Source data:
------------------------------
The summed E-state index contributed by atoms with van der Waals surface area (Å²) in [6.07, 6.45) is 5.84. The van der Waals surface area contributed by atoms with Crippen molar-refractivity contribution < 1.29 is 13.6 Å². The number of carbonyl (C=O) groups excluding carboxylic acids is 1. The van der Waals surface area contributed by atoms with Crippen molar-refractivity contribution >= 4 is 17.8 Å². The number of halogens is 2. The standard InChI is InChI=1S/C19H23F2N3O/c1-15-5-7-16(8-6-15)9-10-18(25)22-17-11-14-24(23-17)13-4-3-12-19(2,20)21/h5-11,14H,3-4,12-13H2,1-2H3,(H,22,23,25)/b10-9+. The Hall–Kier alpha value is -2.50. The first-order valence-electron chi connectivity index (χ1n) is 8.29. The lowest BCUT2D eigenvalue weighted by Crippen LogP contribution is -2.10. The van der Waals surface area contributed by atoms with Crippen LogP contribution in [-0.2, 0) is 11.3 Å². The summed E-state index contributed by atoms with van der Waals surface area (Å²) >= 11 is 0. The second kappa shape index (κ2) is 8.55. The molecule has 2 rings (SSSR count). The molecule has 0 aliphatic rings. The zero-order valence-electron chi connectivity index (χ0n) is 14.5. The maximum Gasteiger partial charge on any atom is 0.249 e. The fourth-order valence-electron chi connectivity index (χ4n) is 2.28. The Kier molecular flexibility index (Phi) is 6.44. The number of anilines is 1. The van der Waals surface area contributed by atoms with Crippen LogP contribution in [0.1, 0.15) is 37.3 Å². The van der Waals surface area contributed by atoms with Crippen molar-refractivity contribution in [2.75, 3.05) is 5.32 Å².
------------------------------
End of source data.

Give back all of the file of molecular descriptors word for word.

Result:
The summed E-state index contributed by atoms with van der Waals surface area (Å²) in [6.07, 6.45) is 5.84. The van der Waals surface area contributed by atoms with Crippen molar-refractivity contribution < 1.29 is 13.6 Å². The number of carbonyl (C=O) groups excluding carboxylic acids is 1. The van der Waals surface area contributed by atoms with Crippen molar-refractivity contribution >= 4 is 17.8 Å². The number of halogens is 2. The standard InChI is InChI=1S/C19H23F2N3O/c1-15-5-7-16(8-6-15)9-10-18(25)22-17-11-14-24(23-17)13-4-3-12-19(2,20)21/h5-11,14H,3-4,12-13H2,1-2H3,(H,22,23,25)/b10-9+. The Hall–Kier alpha value is -2.50. The first-order valence-electron chi connectivity index (χ1n) is 8.29. The lowest BCUT2D eigenvalue weighted by Crippen LogP contribution is -2.10. The van der Waals surface area contributed by atoms with Crippen LogP contribution in [-0.2, 0) is 11.3 Å². The summed E-state index contributed by atoms with van der Waals surface area (Å²) >= 11 is 0. The second kappa shape index (κ2) is 8.55. The molecule has 2 rings (SSSR count). The molecule has 0 aliphatic rings. The zero-order valence-electron chi connectivity index (χ0n) is 14.5. The maximum Gasteiger partial charge on any atom is 0.249 e. The fourth-order valence-electron chi connectivity index (χ4n) is 2.28. The Kier molecular flexibility index (Phi) is 6.44. The number of anilines is 1. The van der Waals surface area contributed by atoms with Crippen LogP contribution in [0.1, 0.15) is 37.3 Å². The van der Waals surface area contributed by atoms with Crippen molar-refractivity contribution in [2.75, 3.05) is 5.32 Å².